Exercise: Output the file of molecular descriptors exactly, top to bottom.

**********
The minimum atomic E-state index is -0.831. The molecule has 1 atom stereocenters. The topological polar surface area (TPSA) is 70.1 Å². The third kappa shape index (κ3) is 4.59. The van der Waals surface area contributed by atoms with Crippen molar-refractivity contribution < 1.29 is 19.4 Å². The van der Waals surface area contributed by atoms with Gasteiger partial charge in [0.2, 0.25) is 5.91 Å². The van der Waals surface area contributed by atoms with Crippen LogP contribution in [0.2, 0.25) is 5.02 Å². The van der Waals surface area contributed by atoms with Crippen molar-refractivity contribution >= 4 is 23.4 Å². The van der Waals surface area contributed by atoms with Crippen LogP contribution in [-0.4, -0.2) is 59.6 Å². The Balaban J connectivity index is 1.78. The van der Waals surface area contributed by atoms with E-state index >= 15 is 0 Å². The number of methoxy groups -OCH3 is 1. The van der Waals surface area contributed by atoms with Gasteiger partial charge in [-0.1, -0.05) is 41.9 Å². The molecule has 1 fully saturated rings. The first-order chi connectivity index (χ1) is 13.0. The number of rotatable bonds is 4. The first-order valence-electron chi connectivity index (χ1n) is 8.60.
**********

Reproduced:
The minimum atomic E-state index is -0.831. The molecule has 1 atom stereocenters. The topological polar surface area (TPSA) is 70.1 Å². The third kappa shape index (κ3) is 4.59. The van der Waals surface area contributed by atoms with Crippen molar-refractivity contribution < 1.29 is 19.4 Å². The van der Waals surface area contributed by atoms with Gasteiger partial charge in [0.2, 0.25) is 5.91 Å². The van der Waals surface area contributed by atoms with Crippen LogP contribution in [0.2, 0.25) is 5.02 Å². The van der Waals surface area contributed by atoms with Crippen molar-refractivity contribution >= 4 is 23.4 Å². The van der Waals surface area contributed by atoms with Crippen LogP contribution in [-0.4, -0.2) is 59.6 Å². The Balaban J connectivity index is 1.78. The van der Waals surface area contributed by atoms with E-state index >= 15 is 0 Å². The number of methoxy groups -OCH3 is 1. The van der Waals surface area contributed by atoms with Gasteiger partial charge in [-0.1, -0.05) is 41.9 Å². The molecule has 1 fully saturated rings. The first-order chi connectivity index (χ1) is 13.0. The number of rotatable bonds is 4. The first-order valence-electron chi connectivity index (χ1n) is 8.60.